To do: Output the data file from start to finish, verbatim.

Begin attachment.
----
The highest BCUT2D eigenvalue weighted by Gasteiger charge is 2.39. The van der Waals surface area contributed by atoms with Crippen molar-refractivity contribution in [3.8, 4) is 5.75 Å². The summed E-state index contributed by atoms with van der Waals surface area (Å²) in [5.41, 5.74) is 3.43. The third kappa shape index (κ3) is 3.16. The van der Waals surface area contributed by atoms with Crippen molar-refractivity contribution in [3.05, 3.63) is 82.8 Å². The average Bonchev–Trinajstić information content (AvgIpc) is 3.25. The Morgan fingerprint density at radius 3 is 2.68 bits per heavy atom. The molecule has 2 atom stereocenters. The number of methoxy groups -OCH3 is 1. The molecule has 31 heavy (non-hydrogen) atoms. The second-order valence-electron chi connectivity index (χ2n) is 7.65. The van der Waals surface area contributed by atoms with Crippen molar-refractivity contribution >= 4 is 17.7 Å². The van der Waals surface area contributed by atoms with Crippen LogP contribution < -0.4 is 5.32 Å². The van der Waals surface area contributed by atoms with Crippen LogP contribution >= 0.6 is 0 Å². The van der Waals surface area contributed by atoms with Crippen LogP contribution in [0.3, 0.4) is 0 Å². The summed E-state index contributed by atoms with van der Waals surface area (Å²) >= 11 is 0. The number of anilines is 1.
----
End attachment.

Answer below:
The highest BCUT2D eigenvalue weighted by Gasteiger charge is 2.39. The van der Waals surface area contributed by atoms with Crippen molar-refractivity contribution in [3.8, 4) is 5.75 Å². The summed E-state index contributed by atoms with van der Waals surface area (Å²) in [5.41, 5.74) is 3.43. The third kappa shape index (κ3) is 3.16. The van der Waals surface area contributed by atoms with Crippen molar-refractivity contribution in [3.05, 3.63) is 82.8 Å². The average Bonchev–Trinajstić information content (AvgIpc) is 3.25. The Morgan fingerprint density at radius 3 is 2.68 bits per heavy atom. The molecule has 2 atom stereocenters. The number of methoxy groups -OCH3 is 1. The molecule has 31 heavy (non-hydrogen) atoms. The second-order valence-electron chi connectivity index (χ2n) is 7.65. The van der Waals surface area contributed by atoms with Crippen molar-refractivity contribution >= 4 is 17.7 Å². The van der Waals surface area contributed by atoms with Crippen LogP contribution < -0.4 is 5.32 Å². The van der Waals surface area contributed by atoms with Crippen LogP contribution >= 0.6 is 0 Å². The van der Waals surface area contributed by atoms with Crippen LogP contribution in [0.3, 0.4) is 0 Å². The summed E-state index contributed by atoms with van der Waals surface area (Å²) >= 11 is 0. The number of anilines is 1.